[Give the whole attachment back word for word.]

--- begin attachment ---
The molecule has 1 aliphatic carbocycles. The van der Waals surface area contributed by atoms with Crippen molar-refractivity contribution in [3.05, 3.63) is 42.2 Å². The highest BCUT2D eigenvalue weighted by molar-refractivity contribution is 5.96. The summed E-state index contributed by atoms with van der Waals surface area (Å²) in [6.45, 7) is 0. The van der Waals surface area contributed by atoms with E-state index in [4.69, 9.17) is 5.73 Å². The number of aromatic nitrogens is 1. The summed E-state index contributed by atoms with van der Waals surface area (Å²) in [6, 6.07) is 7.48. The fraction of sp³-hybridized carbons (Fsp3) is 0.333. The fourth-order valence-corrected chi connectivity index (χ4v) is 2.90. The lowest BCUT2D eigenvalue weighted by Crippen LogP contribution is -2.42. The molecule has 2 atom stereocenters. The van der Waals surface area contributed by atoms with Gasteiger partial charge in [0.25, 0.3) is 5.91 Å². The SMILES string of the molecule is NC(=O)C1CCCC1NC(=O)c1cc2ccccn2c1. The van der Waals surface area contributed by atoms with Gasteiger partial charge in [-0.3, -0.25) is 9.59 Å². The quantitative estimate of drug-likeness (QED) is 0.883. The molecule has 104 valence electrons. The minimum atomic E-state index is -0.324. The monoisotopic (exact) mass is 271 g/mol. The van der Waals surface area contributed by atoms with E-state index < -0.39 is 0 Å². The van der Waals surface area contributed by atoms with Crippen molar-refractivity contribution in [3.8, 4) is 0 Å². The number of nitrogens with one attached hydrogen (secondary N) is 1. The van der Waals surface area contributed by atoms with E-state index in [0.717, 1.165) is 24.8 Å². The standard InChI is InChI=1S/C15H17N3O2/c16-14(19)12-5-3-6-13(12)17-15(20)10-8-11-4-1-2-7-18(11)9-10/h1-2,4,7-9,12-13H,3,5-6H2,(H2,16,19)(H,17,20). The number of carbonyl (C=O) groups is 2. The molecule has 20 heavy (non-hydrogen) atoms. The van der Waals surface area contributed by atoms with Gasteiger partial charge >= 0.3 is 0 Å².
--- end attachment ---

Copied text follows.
The molecule has 1 aliphatic carbocycles. The van der Waals surface area contributed by atoms with Crippen molar-refractivity contribution in [3.05, 3.63) is 42.2 Å². The highest BCUT2D eigenvalue weighted by molar-refractivity contribution is 5.96. The summed E-state index contributed by atoms with van der Waals surface area (Å²) in [6.45, 7) is 0. The van der Waals surface area contributed by atoms with E-state index in [4.69, 9.17) is 5.73 Å². The number of aromatic nitrogens is 1. The summed E-state index contributed by atoms with van der Waals surface area (Å²) in [6, 6.07) is 7.48. The fraction of sp³-hybridized carbons (Fsp3) is 0.333. The fourth-order valence-corrected chi connectivity index (χ4v) is 2.90. The lowest BCUT2D eigenvalue weighted by Crippen LogP contribution is -2.42. The molecule has 2 atom stereocenters. The van der Waals surface area contributed by atoms with Gasteiger partial charge in [0.25, 0.3) is 5.91 Å². The SMILES string of the molecule is NC(=O)C1CCCC1NC(=O)c1cc2ccccn2c1. The van der Waals surface area contributed by atoms with Gasteiger partial charge in [-0.3, -0.25) is 9.59 Å². The quantitative estimate of drug-likeness (QED) is 0.883. The molecule has 104 valence electrons. The minimum atomic E-state index is -0.324. The monoisotopic (exact) mass is 271 g/mol. The van der Waals surface area contributed by atoms with E-state index < -0.39 is 0 Å². The van der Waals surface area contributed by atoms with Crippen molar-refractivity contribution in [3.8, 4) is 0 Å². The number of nitrogens with one attached hydrogen (secondary N) is 1. The van der Waals surface area contributed by atoms with E-state index in [0.717, 1.165) is 24.8 Å². The standard InChI is InChI=1S/C15H17N3O2/c16-14(19)12-5-3-6-13(12)17-15(20)10-8-11-4-1-2-7-18(11)9-10/h1-2,4,7-9,12-13H,3,5-6H2,(H2,16,19)(H,17,20). The number of carbonyl (C=O) groups is 2. The molecule has 20 heavy (non-hydrogen) atoms. The van der Waals surface area contributed by atoms with Gasteiger partial charge >= 0.3 is 0 Å².